Stress disorder on rise in RCMP

The number of Mounties on disability for post-traumatic stress disorder has climbed significantly in the past decade, according to RCMP statistics obtained by CBC News.
RCMP officers examine the wreckage of a plane that crashed in Richmond, B.C., in July, killing two people. RCMP officers have increasingly been suffering from post-traumatic stress disorder, some afflicted after witnessing scenes like these. (Darryl Dyck/Canadian Press)

The number of Mounties on disability for post-traumatic stress disorder has climbed significantly in the past decade, according to RCMP statistics obtained by CBC News.

Ten officers claimed partial or full disability for PTSD in 1999-2000, compared with 162 officers in 2007-08, the last year for which complete figures were available, according to figures from the RCMP's Statistics Directorate.

Stress in the RCMP

Number of members with PTSD, by year:

  • 1999-2000: 10
  • 2000-01: 64
  • 2001-02: 52
  • 2002-03: 125
  • 2003-04: 148
  • 2004-05: 182
  • 2005-06: 208
  • 2006-07: 165
  • 2007-08: 162

The number of officers on disability for PTSD spiked as high as 208 in 2005-06.

One officer, whose identity has been withheld because he fears reprisal, was diagnosed with PTSD three years ago. He says his trouble began at one of his first assignments 20 years ago. He was called to a home to help a heart attack patient and ended up being attacked by a man.

When he subdued the man, he noticed the man's dead wife lying on the floor nearby, her body badly beaten. There was blood everywhere.

The officer, traumatized, went to his supervisor to discuss the disturbing scene he witnessed.

"The answer was, if I couldn't deal, I was going to have to leave the RCMP because I was going to see some more of these kinds of events. It was just normal," he said.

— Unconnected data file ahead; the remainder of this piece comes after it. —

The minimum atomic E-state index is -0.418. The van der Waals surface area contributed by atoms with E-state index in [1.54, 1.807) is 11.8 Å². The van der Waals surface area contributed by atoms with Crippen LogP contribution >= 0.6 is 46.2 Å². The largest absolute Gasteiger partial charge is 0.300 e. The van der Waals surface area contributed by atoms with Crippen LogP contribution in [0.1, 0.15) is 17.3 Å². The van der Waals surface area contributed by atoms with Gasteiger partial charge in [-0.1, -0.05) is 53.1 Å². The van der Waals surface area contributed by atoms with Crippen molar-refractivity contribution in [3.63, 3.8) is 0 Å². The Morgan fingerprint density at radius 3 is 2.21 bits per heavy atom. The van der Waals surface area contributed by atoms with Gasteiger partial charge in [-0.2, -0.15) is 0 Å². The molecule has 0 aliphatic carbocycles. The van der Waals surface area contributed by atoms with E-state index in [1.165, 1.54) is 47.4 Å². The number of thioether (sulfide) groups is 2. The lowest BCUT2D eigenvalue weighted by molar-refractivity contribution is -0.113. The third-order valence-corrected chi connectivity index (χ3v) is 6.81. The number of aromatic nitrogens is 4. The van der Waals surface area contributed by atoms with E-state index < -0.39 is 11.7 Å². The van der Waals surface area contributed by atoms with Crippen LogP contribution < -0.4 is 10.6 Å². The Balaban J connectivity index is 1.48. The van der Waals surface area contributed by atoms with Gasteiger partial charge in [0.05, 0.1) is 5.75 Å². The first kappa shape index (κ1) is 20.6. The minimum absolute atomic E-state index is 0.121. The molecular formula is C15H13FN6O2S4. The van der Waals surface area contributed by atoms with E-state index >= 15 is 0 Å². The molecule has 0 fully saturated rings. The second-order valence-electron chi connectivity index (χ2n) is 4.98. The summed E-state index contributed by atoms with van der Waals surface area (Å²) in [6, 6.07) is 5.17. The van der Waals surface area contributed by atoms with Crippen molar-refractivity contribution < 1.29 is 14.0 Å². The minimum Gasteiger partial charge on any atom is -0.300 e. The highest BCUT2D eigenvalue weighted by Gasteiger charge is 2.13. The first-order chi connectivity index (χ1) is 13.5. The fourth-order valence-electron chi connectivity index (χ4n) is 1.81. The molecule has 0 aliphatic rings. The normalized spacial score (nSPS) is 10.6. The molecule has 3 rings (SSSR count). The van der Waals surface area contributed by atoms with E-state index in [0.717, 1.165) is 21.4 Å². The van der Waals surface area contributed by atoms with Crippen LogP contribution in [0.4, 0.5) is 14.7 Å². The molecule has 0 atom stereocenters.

"I was hoping to find guidance or comfort, especially after a traumatic event like this … and I was told not to say anything and, sorry for the expression, but to suck it up and keep doing my job."

After seeing this type of violence again and again, the officer says he turned to alcohol and had trouble sleeping. He didn't like the person he was becoming, and finally went to a doctor, who diagnosed him with the stress disorder. 

He was unable to work for two years, although he has now returned to work on a part-time basis.

Cpl. Dave Gibbs has been haunted by scenes of body parts and gore that he's encountered on the job. ((CBC))

Staff-Sgt. Jeff Morley, part of a team of senior RCMP managers looking into the issue of PTSD in the force, said the RCMP is well aware of the problem, although the force has just begun to study where it's occurring and whom it's affecting.

Morley said the increase in the number of officers on disability for PTSD can be attributed to the fact that there's less stigma about having the disorder. Officers are more willing to come forward.

"If our people are burnt out, stressed out and face the added trauma of PTSD, that's a very difficult combination," he said.

Some RCMP officers blame the situation on staff shortages and workloads.

Cpl. Dave Gibbs, who has banked 600 hours of overtime, says he finds his work rewarding, but feels he doesn't have adequate support. He's the only collision reconstructionist in Fort McMurray, Alta., and has requested backup, which is always denied.

"It's 24/7, 365 [days a year] unless I'm out of town or on a course, or I get holidays and leave town," he said. "If I have holidays and I stay in town, I will get a phone call at home … because the next nearest person is at least five hours away."

Gibbs worries he has PTSD. Revisiting crash scenes with the families of the deceased is one of the most difficult parts of his job. Scenes of body parts and other gore haunt Gibbs, who has been on the force for more than 12 years.

"I'll have two or three major fatal collisions in one day," he said, adding that one year he handled 163 cases, which far exceeds the 48 he's supposed to handle. "You just keep going from one to the next to the next to the next."

"I have times where I feel that I'm probably fighting depression … because I have times where I want nothing to do with anybody, including at home," said Gibbs, who has completed three years of a five-year posting. "I just want to be left alone. Just leave me alone so I can tune out."